How to use stress as your secret weapon
One of the best ways to begin shifting your mindset around stress is to spend time reflecting on your current stressful situations.
Here are self-coaching questions for you to use that I share when I speak on this topic:
- What ways are you learning, growing, and strengthening your skills through this stressful situation?
- What elements of this situation are under your control? How can you leverage these to your advantage? What’s outside your control (and, thus, not something you should worry about)?
- How is this stress pushing you to perform at your best and bringing out a level of focus or determination you might not have otherwise?
- What opportunities within this stressful situation could benefit you in the long run?
- How can this stressor serve as a learning experience or steppingstone for future situations?
- How can you reframe this stress as energy or motivation to conquer challenges or grow new skills in your work?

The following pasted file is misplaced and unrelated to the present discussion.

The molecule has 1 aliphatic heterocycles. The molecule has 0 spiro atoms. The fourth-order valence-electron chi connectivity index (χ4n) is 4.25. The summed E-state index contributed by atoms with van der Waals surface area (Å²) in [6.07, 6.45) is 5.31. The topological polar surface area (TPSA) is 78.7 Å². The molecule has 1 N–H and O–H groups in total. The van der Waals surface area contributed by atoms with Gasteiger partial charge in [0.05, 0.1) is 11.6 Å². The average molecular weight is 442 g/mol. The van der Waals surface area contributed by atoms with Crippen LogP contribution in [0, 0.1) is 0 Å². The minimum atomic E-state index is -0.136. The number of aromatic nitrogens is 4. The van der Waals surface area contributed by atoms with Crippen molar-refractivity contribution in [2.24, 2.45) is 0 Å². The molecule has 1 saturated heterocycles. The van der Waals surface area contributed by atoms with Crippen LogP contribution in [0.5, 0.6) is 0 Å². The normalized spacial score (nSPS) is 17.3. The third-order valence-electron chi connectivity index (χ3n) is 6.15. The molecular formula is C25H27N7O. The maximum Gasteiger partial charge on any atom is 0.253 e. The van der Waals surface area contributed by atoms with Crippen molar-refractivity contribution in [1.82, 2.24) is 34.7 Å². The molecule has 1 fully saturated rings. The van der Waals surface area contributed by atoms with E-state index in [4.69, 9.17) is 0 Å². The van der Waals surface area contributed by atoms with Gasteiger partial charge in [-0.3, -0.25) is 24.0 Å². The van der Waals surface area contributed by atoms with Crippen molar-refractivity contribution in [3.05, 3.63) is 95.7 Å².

- What is a past experience where you successfully navigated a similar stressful situation? What strategies can you carry forward from that experience to help you move through the current situation?
- How might this stressful experience be building your resilience and preparing you for future professional challenges?
Make the most of inevitable stress
While stress isn't the villain it's made out to be, that’s not to say that stress is always a good thing. If there is too much intense pressure that lasts for too long, you could slip into overload and burnout.
But by changing your perceptions and embracing stress as a part of a meaningful, high-performing life, you can transform potentially harmful distress into beneficial eustress.
When you can embrace a healthy level of the inevitable stress you will face in your legal practice and make that stress work for you, you can reach your biggest career and personal goals without the negative impacts on your physical and mental health.
So, the next time you feel the pressure mounting, remember: stress could be your secret weapon for success – not only in your legal career, but in your life.